Reading through various conservative writings, one facet that keeps coming through is that business regulations are bad. Businesses should not be regulated, because the “free market” will decide winners and losers, and the economy will benefit accordingly. While it’s a nice theory, in practice, it has turned out to be not quite workable. In order for it to work, it requires a large amount of enlightened self-interest, as well as the willingness to think for the long term. As past and recent history have shown us, it turns out that there’s very little “enlightenment” when it comes to business self-interest, and the willingness to think long term has been notably absent.
Thus, the need for regulations and rules. While one might plausibly argue about the need for a specific rule, or the level of enforcement, the need for them still is there. Using the ever-popular sports metaphor, everyone playing the game works from the same rule book, and there’s a referee to ensure that the rules are followed. Otherwise, you end up with situations where one team is playing rugby while the other one is playing football. While it would be entertaining to watch, in terms of what’s happening on the field, it’d be real mess.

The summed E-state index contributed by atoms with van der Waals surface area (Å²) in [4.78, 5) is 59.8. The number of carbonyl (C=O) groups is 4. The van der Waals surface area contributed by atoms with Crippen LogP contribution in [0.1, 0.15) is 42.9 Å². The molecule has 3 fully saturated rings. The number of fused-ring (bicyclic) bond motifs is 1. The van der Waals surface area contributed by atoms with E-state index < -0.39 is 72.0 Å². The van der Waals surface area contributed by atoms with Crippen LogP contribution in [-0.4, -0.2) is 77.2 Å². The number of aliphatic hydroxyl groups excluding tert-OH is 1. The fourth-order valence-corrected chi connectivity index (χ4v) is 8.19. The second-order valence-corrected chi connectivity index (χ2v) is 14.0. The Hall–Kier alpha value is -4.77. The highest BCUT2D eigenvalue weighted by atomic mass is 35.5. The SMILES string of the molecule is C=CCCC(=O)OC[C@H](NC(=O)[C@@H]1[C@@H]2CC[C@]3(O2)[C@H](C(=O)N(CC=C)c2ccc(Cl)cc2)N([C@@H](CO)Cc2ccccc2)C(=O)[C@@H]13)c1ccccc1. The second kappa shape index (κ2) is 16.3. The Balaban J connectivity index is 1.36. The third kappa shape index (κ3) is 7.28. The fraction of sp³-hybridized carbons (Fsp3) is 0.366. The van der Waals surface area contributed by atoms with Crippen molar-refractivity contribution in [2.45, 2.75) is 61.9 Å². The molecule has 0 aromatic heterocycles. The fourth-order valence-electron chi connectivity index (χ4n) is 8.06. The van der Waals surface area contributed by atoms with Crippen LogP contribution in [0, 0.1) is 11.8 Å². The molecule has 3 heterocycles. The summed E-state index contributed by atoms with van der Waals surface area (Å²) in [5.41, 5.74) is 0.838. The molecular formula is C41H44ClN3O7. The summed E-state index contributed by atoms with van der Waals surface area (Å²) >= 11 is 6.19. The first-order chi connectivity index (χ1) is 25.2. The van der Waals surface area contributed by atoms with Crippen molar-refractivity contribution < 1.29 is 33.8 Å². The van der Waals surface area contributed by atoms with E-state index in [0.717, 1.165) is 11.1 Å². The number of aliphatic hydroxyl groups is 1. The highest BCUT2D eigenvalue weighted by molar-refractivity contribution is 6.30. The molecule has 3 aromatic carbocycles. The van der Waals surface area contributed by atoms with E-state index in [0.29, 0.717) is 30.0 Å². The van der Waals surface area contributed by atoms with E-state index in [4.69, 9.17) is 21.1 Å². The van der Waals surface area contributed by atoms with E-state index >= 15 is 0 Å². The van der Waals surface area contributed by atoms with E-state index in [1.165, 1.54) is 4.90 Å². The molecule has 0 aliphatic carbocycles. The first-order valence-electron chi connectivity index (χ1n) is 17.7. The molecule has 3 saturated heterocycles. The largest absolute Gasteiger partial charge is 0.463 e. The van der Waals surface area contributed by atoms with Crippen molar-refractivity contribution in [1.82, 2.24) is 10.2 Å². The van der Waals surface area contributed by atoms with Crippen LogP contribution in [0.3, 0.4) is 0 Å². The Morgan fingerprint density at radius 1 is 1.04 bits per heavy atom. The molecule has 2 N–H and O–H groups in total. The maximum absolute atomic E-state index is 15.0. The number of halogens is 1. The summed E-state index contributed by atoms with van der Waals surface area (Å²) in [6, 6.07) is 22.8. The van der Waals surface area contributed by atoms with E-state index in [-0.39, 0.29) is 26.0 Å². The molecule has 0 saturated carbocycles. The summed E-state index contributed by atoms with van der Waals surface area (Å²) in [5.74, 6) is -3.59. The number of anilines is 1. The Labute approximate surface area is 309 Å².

The “mess” on the field is similar to what happened. The rules were relaxed or removed, and various businesses were allowed to make up their own as they went. Along with that, the push to make short-term gains in profits led them to ignore the long-term impacts and viability of their business. The “enlightened self-interest” – which I define as “is this good for the business in the long term, and is this good for the country we live in?” was pretty much thrown in the wastebasket in the rush to make a lot of money now. The end result was the crash of a number of financial institutions, which almost took down the entire economy, and a number of preventable environmental disasters. What they all have in common was the discarding of “rules” for short-term gains.
Hence, once again, we are learning that there needs to be rules. No, businesses of all stripes don’t like them, but they’ve already shown they need them. Because when they decide to make up their own, it turns out that no one – even the businesses – benefits.